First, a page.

By Justin Franz
LETHBRIDGE, Alberta — Canadian Pacific 4-6-4 2816 hit the main line last week as one of the world’s most advanced main line steam locomotives thanks to the installation of a new Positive Train Control system.
While other steam locomotives have the U.S.-mandated safety technology — most notably Union Pacific 4-8-8-4 “Big Boy” 4014 and Santa Fe 4-8-4s 2926 and 3751 — the system aboard 2816 allows the locomotive to operate on PTC territory without a diesel helper. The new system was tested during a two-day run between Calgary and Lethbridge, Alberta, last week and sources close to the CPKC steam crew said it was a success. That triumph will allow the H-1b class Hudson to operate on American rails next spring on its way to Mexico City as part of CPKC’s ambitious “Final Spike Steam Tour” set to depart Calgary on April 14, 2024. The tour will celebrate the first anniversary of the Canadian Pacific – Kansas City Southern merger.
Ever since the federal government mandated that Class I railroads install PTC on most routes, main line steam operators have been trying to figure out how to make the system work aboard a steam locomotive. In 2021, UP installed a system called “LeaPTC,” which utilizes computers and equipment in a trailing diesel and links it to a terminal in the steam locomotive cab. The terminal displays a route map that is continuously updated with speed restrictions, signal indications, work zone locations and other information. In an emergency, LeaPTC can activate the train brakes on the steam locomotive. But now CPKC has put all of that technology directly into the steam locomotive.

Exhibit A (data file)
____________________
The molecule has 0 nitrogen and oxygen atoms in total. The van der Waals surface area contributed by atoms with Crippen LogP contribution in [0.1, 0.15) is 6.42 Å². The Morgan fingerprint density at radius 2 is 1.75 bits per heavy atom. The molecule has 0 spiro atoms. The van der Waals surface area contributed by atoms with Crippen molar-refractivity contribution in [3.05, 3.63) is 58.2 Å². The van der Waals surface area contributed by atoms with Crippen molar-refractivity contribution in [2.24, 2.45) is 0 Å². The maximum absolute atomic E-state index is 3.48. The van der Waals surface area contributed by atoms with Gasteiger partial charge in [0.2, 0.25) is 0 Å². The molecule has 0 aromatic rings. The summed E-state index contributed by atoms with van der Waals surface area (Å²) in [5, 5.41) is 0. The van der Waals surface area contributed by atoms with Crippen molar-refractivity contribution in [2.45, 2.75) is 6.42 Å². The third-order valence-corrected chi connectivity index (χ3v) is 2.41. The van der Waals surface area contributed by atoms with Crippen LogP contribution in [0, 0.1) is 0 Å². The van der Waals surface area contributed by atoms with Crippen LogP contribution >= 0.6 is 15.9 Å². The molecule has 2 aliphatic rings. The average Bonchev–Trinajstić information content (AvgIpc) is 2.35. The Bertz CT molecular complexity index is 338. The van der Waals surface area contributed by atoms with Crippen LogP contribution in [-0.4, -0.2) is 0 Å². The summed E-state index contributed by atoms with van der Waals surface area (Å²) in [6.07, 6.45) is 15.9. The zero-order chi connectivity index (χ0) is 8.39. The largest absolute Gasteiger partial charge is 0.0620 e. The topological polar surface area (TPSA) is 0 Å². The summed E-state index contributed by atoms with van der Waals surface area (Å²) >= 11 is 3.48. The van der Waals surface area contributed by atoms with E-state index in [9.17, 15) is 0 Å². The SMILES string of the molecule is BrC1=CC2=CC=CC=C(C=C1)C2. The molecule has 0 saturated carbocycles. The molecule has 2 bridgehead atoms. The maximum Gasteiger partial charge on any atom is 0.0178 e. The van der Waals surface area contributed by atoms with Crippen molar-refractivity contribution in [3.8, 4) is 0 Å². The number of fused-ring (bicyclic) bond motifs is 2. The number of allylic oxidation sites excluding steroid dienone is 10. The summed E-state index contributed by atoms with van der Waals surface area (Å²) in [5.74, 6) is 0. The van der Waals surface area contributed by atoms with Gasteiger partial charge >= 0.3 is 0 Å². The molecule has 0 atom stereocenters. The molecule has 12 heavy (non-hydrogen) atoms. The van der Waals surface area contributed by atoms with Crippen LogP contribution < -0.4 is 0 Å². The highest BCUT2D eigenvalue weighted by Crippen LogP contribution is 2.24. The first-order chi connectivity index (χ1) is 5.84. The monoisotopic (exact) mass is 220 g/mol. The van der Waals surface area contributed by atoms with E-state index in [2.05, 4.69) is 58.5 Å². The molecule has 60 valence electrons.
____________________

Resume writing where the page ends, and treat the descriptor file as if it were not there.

In order to test the system, the railroad turned its Aldersyde Subdivision into a test track of sorts. While the 118-mile line is “dark territory” (meaning it does not have signals and is operated using track warrants), CP was able to simulate what would happen if the locomotive went beyond its limits. As part of the test, CP also put together a consist similar to the one the locomotive will take to Mexico. Behind 2816 were two auxiliary water tenders (including one borrowed from Southern Pacific 4-8-4 4449), two F-units and 15 cars.
Locomotive 2816 was built in December 1930 by the Montreal Locomotive Works and worked for the CP until the end of steam in 1960. It was then purchased by F. Nelson Blount for display at Steamtown U.S.A. In 1998, CP purchased the locomotive back from Steamtown and restored it in Vancouver, B.C. It returned to service in 2001 and ran for about a decade before being stored in Calgary. After CP announced its plans to merge with KCS, President and CEO Keith Creel said 2816 would be put back into service to celebrate. The locomotive returned to service in June and it’s made a number of test runs since.